Biogas: An Alternative Energy Source

Most professionals in the energy industry know about biomass; fewer of us are conversant with biogas. This commentary explains the basics of biogas, with a focus on its current use and future potential as a source of electrical power.

What Is Biogas?

Biogas is produced from anaerobic digestion of biodegradable organic matter, or “biomass.” Bacteria present in, or added to, the biomass ferments it anaerobically (without oxygen), through biochemical reactions. The constituents of biogas include methane (60% to 80%), carbon dioxide (20% to 40%), and trace amounts of hydrogen sulfide, nitrogen, and other impurities. Cleaning to remove impurities and moisture is necessary before biogas can be used as an energy source for certain alternatives, such as compressed natural gas. This purification is known as “upgrading” the biogas. Rendering biogas to be at least 98% methane produces a product known as “biomethane.” Biomethane performs identically to conventional fossil fuel natural gas, with all the same benefits and uses, and is one of the cleanest and most efficient alternative energy sources.

Major sources of biogas include municipal wastewater treatment plants, industrial waste treatment facilities, landfills, and agricultural sources such as manure and energy crops. In the past, such facilities used anaerobic digestion for stabilization, pathogen reduction, and volume reduction of wastes prior to disposal or land application. In many cases, biogas was simply flared.

Biogas now is developing into a significant alternative energy source. Using biogas to produce electricity satisfies several regulatory concerns at once. Greenhouse gas emissions are reduced, because the release of methane is prevented; green and renewable energy is produced; volumes of waste requiring storage and disposal are reduced.

Uses of Biomethane

Advantageous uses of biomethane include combined heat and power (CHP), boiler fuel, and injection into natural gas pipelines, along with use of compressed biomethane and liquefied biomethane for vehicle fuels. CHP systems, which produce both mechanical and thermal energy, can use biogas to produce electricity. The electricity produced can be used on-site, which reduces the facility’s electrical costs, or fed into mainstream power grids. CHP uses for biogas include internal combustion engines, combustion gas turbines, microturbines, fuel cells, and steam turbines.

In other countries, especially in Europe, where the cost of electricity is much higher than in the U.S., anaerobic digestion for biogas production is used widely. Anaerobic digestion facilities utilizing “energy crops,” such as corn, are already built or in progress in Germany, Sweden, Poland, Hungary, and Denmark. These facilities produce biogas, whereas in the U.S., energy crops are being used for production of fuel alcohol or ethanol. The production of biogas from energy crops is much more energy-efficient than the production of ethanol: For the same quantity of energy crop converted to alternative energy, the net energy value produced is greater with biogas.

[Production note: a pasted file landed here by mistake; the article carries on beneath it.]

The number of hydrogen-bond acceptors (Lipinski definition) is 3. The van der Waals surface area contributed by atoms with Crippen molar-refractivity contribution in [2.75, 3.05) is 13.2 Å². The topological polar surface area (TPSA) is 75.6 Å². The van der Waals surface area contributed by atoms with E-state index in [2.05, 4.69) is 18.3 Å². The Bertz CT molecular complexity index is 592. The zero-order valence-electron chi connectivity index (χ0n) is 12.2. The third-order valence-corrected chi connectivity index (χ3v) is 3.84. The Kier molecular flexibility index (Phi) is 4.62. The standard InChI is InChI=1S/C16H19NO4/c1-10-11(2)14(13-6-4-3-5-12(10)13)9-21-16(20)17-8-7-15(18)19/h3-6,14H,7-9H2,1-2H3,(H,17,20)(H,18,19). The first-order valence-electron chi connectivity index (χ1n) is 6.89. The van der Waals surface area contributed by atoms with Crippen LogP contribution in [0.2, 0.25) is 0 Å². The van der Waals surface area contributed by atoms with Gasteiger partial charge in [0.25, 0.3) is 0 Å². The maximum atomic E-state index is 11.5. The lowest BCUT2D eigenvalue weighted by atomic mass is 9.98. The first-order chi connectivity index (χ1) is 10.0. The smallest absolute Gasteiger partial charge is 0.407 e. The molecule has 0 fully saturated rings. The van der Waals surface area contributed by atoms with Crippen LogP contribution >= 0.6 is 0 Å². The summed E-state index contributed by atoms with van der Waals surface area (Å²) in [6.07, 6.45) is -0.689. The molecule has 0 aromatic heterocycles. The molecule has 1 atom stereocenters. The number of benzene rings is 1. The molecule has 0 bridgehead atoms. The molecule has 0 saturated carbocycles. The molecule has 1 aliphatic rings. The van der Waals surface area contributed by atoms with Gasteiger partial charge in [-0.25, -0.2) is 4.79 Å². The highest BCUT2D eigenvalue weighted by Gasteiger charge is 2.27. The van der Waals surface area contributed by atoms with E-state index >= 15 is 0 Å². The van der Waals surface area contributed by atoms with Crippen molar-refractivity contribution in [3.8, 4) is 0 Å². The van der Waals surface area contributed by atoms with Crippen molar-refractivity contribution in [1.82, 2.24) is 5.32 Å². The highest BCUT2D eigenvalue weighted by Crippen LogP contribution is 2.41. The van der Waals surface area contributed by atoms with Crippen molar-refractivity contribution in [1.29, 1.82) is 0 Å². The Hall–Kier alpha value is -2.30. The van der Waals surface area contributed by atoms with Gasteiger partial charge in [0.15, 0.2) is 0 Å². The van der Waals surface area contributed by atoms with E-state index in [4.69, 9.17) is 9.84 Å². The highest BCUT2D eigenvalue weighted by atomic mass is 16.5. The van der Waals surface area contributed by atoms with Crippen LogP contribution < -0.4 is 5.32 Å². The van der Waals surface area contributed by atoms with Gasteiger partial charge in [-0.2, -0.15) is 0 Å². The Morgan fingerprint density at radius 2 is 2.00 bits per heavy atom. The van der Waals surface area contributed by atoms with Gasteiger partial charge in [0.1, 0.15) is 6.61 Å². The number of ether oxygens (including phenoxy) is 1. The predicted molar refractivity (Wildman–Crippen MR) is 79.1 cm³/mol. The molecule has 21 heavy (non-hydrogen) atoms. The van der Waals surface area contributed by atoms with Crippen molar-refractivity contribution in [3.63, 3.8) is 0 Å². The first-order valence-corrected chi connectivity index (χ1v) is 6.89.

The Kyoto Protocol has pushed other countries to establish renewable energy targets and promote development of renewable energy technologies. Germany was the first nation to enact feed-in-tariff (FIT) laws promoting biogas. The FIT legislation requires utilities to buy the electricity produced by biogas generators. Even German farmers can generate electricity from biogas and sell it to the grid.

Slow Start in the U.S.

Certain barriers have prevented broader use of biogas in the U.S. These barriers include less-than-favorable economics, lack of capital, technical complications, and air permitting delays. However, while the up-front capital investment necessary is high, benefits over the entire life cycle can exceed the initial costs.

The Village Creek Water Reclamation Facility in Fort Worth, Texas, is a prime example of using biogas to produce electricity. This cutting-edge municipal facility uses low-Btu methane biogas generated as a by-product of its anaerobic sludge digesters, six of which have been upgraded to take in high-strength liquid industrial wastes to supplement biogas production. The raw, untreated biogas, combined with biogas contributed by a nearby landfill, passes through a dehydrator prior to being burned as fuel in two 5.2-MW combustion turbines. The waste heat from the engines is combined with additional biogas in a duct burner to fire boilers, which produce steam. The steam is used to operate two steam turbines that operate two of the 1,000-horsepower blowers, which provide aeration for the activated biological treatment part of the facility. Once all units are operating, the facility will produce more biogas than is needed for its own operation and will have additional electricity to sell to the grid or trade for uses at other facilities.

Bright Future in the U.S.

The future of biogas in the U.S. will depend to a large extent upon the price of natural gas. Last year, President Obama’s Executive Order 13624 recognized the barriers that have led to under-investment in CHP and directed certain agencies and executive departments to convene stakeholders with the goal of accelerating investment in industrial energy efficiency, and in CHP in particular. A national goal was set of 40 GW of new, cost-effective CHP by the end of 2020—a 50% increase from today.

Biogas has much potential, and there has never been a better time for owners, state and federal government leaders, lenders, and utilities to work together to accomplish this challenging goal.

Sarah K. Walls ( is a partner with Cantey Hanger LLP.